‘I know,’ interrupted the fragrant Stan Lang. ‘People tend to assume that I’m a man. I was christened Constance but hated it. I was a bit of a tomboy when I was younger, and somehow Stan, my preferred nickname, lasted well into adulthood.’ Her tinkly, rich and utterly natural laugh sent a frisson of pleasure and anticipation down Johnny Di Marco’s spine. He couldn’t imagine that Stan Lang had ever been a tomboy. Never mind the baked marlin, this dame is hot, as Humphrey Bogart might have said in one of Di Marco’s tough guy films.

For Johnny Di Marco, it was a marvellous lunch. Stan Lang was the most attentive interviewer. She seemed to hang on his every word. Her eyes gazed into his. Her hands cupped that perfect oval face, elbows propped on the table. He couldn’t but help think of Zoë, his third wife. She’d made him think he was the most important, no, the only person in the world when they had been out to dinner together. In some ways, he regretted losing Zoë most of all. He didn’t just tell Stan Lang about his films. When the formal interview was over and the tape switched off he told her everything about his

life. Maybe he had been unlucky in love, he said ruefully, but in truth he hadn’t felt like this for years. Best of all, he felt that all that old charm and magic, all that success with all those girls and women, was flooding, surging, roaring back.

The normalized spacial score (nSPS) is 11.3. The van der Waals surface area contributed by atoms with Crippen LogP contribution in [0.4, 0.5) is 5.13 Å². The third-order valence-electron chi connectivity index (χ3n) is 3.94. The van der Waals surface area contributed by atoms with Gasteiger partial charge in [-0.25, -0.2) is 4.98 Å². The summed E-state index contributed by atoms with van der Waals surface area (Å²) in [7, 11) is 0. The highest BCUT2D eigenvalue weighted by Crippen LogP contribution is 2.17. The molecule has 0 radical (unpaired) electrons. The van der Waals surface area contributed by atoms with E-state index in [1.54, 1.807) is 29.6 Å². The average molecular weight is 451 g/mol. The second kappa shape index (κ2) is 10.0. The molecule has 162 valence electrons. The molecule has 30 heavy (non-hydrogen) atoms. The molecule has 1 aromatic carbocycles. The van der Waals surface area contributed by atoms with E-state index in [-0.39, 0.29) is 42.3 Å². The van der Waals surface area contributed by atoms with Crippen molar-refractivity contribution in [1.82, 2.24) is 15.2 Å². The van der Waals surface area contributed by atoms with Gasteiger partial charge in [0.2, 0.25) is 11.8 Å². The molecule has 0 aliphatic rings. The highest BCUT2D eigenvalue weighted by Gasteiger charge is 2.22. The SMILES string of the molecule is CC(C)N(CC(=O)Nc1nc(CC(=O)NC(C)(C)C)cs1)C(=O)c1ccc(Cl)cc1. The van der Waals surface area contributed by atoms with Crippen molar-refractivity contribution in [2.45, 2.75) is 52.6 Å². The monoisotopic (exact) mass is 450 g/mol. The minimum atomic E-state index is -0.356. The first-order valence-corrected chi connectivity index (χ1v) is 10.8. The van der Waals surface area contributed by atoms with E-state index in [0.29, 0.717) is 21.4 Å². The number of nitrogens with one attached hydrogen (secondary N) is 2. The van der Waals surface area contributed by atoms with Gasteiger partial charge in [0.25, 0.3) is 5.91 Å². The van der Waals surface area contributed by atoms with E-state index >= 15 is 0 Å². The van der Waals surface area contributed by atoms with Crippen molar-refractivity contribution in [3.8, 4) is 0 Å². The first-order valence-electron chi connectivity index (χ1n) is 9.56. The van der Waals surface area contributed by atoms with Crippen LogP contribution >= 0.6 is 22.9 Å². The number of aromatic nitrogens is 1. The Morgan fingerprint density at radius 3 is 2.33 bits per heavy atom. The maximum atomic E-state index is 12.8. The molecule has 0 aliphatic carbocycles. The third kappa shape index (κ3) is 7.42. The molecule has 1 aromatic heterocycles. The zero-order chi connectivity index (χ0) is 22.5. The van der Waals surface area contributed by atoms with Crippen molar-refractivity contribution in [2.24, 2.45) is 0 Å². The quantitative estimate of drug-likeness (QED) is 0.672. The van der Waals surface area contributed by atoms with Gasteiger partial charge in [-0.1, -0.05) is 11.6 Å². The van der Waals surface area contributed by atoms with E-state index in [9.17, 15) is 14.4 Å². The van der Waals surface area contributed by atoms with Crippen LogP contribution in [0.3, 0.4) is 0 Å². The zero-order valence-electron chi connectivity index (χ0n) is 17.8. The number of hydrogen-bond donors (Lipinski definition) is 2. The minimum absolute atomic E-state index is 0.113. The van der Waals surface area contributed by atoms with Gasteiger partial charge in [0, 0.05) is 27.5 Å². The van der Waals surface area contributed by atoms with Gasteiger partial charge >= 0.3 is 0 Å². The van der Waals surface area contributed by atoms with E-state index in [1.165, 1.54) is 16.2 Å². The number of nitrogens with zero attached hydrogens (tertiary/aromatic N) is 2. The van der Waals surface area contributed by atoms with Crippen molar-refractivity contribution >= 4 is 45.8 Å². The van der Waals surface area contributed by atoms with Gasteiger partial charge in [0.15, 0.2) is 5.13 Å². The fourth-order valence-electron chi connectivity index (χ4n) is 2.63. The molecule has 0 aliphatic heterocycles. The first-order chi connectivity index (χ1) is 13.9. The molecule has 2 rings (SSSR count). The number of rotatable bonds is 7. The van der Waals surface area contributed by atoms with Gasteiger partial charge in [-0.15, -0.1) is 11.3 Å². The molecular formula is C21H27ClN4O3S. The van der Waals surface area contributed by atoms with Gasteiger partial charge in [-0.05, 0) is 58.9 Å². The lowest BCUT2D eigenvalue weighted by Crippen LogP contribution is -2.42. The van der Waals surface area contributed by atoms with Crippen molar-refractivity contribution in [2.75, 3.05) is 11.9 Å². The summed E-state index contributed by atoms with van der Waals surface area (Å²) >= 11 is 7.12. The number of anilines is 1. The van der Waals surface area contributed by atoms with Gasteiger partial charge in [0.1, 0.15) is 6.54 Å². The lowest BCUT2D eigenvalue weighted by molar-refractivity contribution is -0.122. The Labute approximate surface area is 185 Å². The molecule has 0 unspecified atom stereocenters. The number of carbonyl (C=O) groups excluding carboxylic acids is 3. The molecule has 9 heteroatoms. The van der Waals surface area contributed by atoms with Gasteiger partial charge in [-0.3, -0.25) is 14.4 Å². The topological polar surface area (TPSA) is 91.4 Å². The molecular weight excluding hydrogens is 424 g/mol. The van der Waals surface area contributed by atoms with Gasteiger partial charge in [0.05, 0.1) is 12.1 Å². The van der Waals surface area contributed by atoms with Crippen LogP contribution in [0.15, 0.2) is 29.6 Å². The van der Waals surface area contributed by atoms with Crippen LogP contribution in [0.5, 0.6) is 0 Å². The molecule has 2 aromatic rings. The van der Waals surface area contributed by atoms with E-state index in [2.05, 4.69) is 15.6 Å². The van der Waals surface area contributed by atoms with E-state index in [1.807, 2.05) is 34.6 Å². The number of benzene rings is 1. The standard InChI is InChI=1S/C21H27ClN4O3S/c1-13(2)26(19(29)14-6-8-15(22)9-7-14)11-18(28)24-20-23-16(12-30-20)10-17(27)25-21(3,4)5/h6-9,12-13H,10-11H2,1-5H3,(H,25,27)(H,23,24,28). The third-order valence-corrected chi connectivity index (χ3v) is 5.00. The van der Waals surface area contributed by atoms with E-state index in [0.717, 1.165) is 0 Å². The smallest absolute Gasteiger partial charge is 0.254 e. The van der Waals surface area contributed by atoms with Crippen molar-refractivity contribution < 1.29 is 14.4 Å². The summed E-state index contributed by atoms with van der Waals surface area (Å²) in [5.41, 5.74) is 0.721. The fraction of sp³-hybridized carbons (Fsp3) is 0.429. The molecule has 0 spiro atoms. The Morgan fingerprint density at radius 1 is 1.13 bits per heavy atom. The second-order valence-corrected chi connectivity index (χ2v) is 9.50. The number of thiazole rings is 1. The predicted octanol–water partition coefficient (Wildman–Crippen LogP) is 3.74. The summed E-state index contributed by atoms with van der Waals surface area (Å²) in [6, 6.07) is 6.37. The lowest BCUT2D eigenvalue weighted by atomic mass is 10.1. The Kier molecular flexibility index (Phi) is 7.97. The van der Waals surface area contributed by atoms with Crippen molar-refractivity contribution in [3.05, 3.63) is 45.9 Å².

Okay, so he could give this lovely woman thirty years, but look at it another way, what a catch he was – the films, the fortune, those rich and famous friends – and he looked really good for his age with a little help from that plastic surgeon up in Beverley Hills. He wasn’t so foolish as to monopolise the conversation, either. He learned of Stan Lang’s degree in English Literature from OxfordUniversity in England, her year at the University of California up at Berkeley and her dream of a career with one of the big newspapers, the London Times, the Washington Post, the Manchester Guardian. Lunchtime merged into mid-afternoon.

‘I’ve really got a chance here,’ thought Di Marco gratefully to himself – ‘after all these years of emptiness.’ At four o’clock, it seemed the most natural thing in the world to ask Stan Lang if she’d like to move on up the coast to Malibu for cocktails – maybe see the sun set over the ocean. ‘I can’t tell you how wonderful that would be’, he whispered huskily.

‘Oh Johnny, that’s so sweet of you’, said Stan Lang, ‘but I’m doing something later on. Thank you so much for the interview and the lunch – and here’s my lift now!’

Her anglicisms had charmed him all afternoon, but he felt only deflation as he viewed the young man leaning jauntily against the BMW cabriolet, unmistakably handsome as he waved in their direction, and unmistakably her date.

In a moment she was gone, the Calvin Klein perfume hanging in the air the only evidence that she had ever been there. Hunched in his chair, visibly shrunken, Johnny Di Marco thought of the heavy door he’d open to his hacienda-style mansion on the Palisades, the wide atrium with its glass domed roof and the echo of his footsteps as he’d walk to the empty terrace. There’d be no-one there to greet him; no-one to share a drink by the pool. His loneliness crushed him.

David R Ewens